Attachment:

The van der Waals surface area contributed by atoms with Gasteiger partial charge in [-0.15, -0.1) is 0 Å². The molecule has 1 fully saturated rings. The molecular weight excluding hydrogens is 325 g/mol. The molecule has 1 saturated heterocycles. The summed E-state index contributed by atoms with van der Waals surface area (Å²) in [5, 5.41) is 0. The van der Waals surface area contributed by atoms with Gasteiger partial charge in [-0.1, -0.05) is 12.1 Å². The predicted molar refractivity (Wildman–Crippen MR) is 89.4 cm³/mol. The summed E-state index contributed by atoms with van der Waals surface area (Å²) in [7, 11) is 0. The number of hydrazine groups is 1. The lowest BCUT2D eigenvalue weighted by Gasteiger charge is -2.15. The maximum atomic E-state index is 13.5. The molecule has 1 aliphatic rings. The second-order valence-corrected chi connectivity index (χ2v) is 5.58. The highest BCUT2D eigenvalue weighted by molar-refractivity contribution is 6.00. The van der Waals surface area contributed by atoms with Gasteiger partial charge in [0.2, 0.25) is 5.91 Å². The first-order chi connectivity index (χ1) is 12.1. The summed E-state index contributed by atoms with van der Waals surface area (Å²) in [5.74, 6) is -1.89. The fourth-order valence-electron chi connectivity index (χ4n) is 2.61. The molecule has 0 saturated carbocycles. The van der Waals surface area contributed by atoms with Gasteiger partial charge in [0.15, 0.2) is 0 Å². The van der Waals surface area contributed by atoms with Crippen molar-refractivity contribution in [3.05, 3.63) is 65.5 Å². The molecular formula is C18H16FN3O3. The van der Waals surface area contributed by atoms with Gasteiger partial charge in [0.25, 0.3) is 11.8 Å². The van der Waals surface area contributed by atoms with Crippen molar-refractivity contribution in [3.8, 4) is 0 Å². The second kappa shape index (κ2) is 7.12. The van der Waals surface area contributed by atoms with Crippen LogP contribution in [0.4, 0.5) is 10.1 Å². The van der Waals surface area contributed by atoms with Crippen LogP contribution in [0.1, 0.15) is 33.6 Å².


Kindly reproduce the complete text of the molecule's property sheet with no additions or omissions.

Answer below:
The van der Waals surface area contributed by atoms with Gasteiger partial charge in [-0.15, -0.1) is 0 Å². The molecule has 1 fully saturated rings. The molecular weight excluding hydrogens is 325 g/mol. The molecule has 1 saturated heterocycles. The summed E-state index contributed by atoms with van der Waals surface area (Å²) in [5, 5.41) is 0. The van der Waals surface area contributed by atoms with Gasteiger partial charge in [-0.1, -0.05) is 12.1 Å². The predicted molar refractivity (Wildman–Crippen MR) is 89.4 cm³/mol. The summed E-state index contributed by atoms with van der Waals surface area (Å²) in [7, 11) is 0. The number of hydrazine groups is 1. The lowest BCUT2D eigenvalue weighted by Gasteiger charge is -2.15. The maximum atomic E-state index is 13.5. The molecule has 1 aliphatic rings. The second-order valence-corrected chi connectivity index (χ2v) is 5.58. The highest BCUT2D eigenvalue weighted by molar-refractivity contribution is 6.00. The van der Waals surface area contributed by atoms with Gasteiger partial charge in [0.2, 0.25) is 5.91 Å². The first-order chi connectivity index (χ1) is 12.1. The summed E-state index contributed by atoms with van der Waals surface area (Å²) in [5.74, 6) is -1.89. The fourth-order valence-electron chi connectivity index (χ4n) is 2.61. The molecule has 0 saturated carbocycles. The van der Waals surface area contributed by atoms with Gasteiger partial charge in [0.15, 0.2) is 0 Å². The van der Waals surface area contributed by atoms with Crippen molar-refractivity contribution in [3.05, 3.63) is 65.5 Å². The molecular formula is C18H16FN3O3. The van der Waals surface area contributed by atoms with Gasteiger partial charge in [0.25, 0.3) is 11.8 Å². The van der Waals surface area contributed by atoms with Crippen molar-refractivity contribution in [3.8, 4) is 0 Å². The second kappa shape index (κ2) is 7.12. The van der Waals surface area contributed by atoms with Crippen LogP contribution in [0.4, 0.5) is 10.1 Å². The van der Waals surface area contributed by atoms with Crippen LogP contribution in [0.1, 0.15) is 33.6 Å².